"Oh God," said Chandra, "how unfair to love itself."

"Well, Gopal felt the same way," said Sathya, "why he said it was cruel on her part to treat me so shabbily. Oh, what fuss she used to make before accepting my loving presents in keeping with her tastes! Why, she left the Kashmir shawl I gave her in the office drawer for days together and I had to go on my knees to make her take that home."

"Why, it's like the police syndrome!" said Chandra. "Harass and then ask to pass under the table."

"Once I said as much to her and she made a friend of hers to talk to me," said Sathya in a trance. "Her friend, Gomathi, said Kala has a golden heart with a troubled mind. She said that given her state of mind, Kala can be expected to act quite cranky and she needs all my sympathy and understanding. She said she believed that with my abiding love, I could wean Kala away from her self-defeating love and provide substance to her empty life. Gomathi said she was confident that my love and perseverance would save the day for her friend in the end. Wasn't it just what I wanted to hear all along? Gomathi's testimony only strengthened my resolve to make Kala my wife. Whatever I fail to understand her and she remains as much a puzzle to me as the city she lives in."

"Keep in the limbo sort, isn't it?" said Chandra in apparent suspicion.

"Isn't it possible given her confusion?" said Sathya after deliberating for a while. "And to add to my woes, my boss, who detested me, had his own agenda to fix me. My brewing involvement with Kala, that was a common knowledge at the office by then, came in handy for him to blow it into a full-fledged scandal. To settle his scores with me, he pressurized her to lodge a complaint of sexual harassment against me. Well, she refused to oblige him and I put in his chamcha's ears that he better minded his business or else. Well, there seems to be some poetic justice in life's reactions to our actions! Shortly thereafter, Amala the fresher, bowled him on the same wicket, and that cost him his place in the team. That's a different story, anyway."

"Oh, how unfairly fair?" said Chandra.

"But with me life is fairly unfair," said Sathya as his sense of bitterness began to overpower even his feeling of love. "Oh, how she made living a hell for me! Why blame her, as I allowed myself to be taken for granted and toyed with me as she pleased. You know, she even nicknamed me 'mud head'."

"Isn't it said that one can't be in love and remain wise at the same time," said Chandra.

"How true," said Sathya, "once she said that I better go into some business instead of pestering her. She theorized that money brings status to men and power over women, and that if I became moneyed, she would be on her knees, begging to be taken as my mistress. She's wont to maintain that if she fails to make it with me, it would be worse for her as she would miss me having received so much love from me. She always felt that I would forget her soon enough as she gave me nothing but her indifference for remembrance."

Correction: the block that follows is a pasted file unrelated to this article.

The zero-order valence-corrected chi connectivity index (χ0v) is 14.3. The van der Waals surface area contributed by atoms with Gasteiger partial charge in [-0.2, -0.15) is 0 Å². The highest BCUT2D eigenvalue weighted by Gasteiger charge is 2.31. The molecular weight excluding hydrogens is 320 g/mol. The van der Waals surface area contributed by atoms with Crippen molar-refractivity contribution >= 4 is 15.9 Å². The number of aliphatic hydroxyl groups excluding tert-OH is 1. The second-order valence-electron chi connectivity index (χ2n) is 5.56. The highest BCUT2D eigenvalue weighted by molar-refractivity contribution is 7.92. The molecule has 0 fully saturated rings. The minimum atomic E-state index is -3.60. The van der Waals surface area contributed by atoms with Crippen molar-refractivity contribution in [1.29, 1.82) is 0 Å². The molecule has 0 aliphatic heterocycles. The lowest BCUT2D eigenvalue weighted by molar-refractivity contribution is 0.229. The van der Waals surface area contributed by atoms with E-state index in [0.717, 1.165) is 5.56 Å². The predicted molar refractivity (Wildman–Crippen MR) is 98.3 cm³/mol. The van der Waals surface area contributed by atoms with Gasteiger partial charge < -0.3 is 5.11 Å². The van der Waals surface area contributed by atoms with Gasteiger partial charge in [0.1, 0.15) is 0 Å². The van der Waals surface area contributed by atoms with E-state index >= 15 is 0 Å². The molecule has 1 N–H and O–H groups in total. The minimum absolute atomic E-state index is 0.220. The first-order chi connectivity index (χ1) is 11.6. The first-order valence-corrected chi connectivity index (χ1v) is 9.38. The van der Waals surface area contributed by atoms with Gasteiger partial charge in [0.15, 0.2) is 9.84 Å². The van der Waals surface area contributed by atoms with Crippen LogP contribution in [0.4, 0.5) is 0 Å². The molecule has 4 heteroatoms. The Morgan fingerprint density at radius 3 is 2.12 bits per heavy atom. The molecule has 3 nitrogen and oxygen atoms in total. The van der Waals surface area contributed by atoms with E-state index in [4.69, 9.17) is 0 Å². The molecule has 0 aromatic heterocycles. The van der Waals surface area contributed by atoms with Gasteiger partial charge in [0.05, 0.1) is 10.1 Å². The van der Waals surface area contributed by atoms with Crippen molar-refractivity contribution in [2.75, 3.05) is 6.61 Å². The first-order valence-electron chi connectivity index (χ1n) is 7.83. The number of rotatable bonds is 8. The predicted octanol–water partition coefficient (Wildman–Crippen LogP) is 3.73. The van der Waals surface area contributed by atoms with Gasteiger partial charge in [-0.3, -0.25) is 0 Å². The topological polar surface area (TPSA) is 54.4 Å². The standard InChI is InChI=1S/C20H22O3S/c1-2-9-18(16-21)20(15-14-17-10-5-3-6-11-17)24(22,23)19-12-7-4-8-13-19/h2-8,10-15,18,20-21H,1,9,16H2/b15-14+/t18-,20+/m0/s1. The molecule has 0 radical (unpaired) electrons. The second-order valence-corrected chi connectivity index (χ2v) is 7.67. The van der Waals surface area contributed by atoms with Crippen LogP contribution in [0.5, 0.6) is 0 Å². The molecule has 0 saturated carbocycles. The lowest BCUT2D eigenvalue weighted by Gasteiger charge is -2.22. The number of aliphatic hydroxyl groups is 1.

"Femme fatale plus and no less she is!" said Chandra, feeling Sathya's exasperation.

"Well said," said Sathya. "Once I told her that I better enquire about her at her previous workplace. Stung to the quick, she extracted a promise from me that I wouldn't do anything like that. Though it was apparent that she had something to hide, my sense of decency didn't allow me to spy on her. But I thought it didn't make any sense to go along with her any longer. It had been a year's fruitless wait by then. Also, the trauma of the unrequited love began to take its toll on my health abused by my chain-smoking, I became weak and weary. It was then that she came up with the suggestion that I get transferred to our Hyderabad Office and leave Cal for good. Once I was away from her, she reasoned, she would be in a better position to appreciate what I meant to her. She said she would not take more than six months to decide one way or the other and I managed to come here on transfer."

"What a kind-edged cruelty!" said Chandra distressed at what Sathya underwent.

"Why, you've the words to capture ironies!" said Sathya appreciatively. "But, before I left Cal, she called me home for lunch and wanted me to bring my horoscope along. She sought the opinion of her father, an amateur astrologer, about my future in a pragmatic manner; whether it would be average or less. Well he predicted that my life would hover around the average and as she promised to write to me regularly, I bade her goodbye with mixed feelings. When the Madras Mail moved out of the Howrah Station that evening, I experienced a peculiar sense of relief coming out of a cauldron of stress under a vacuum."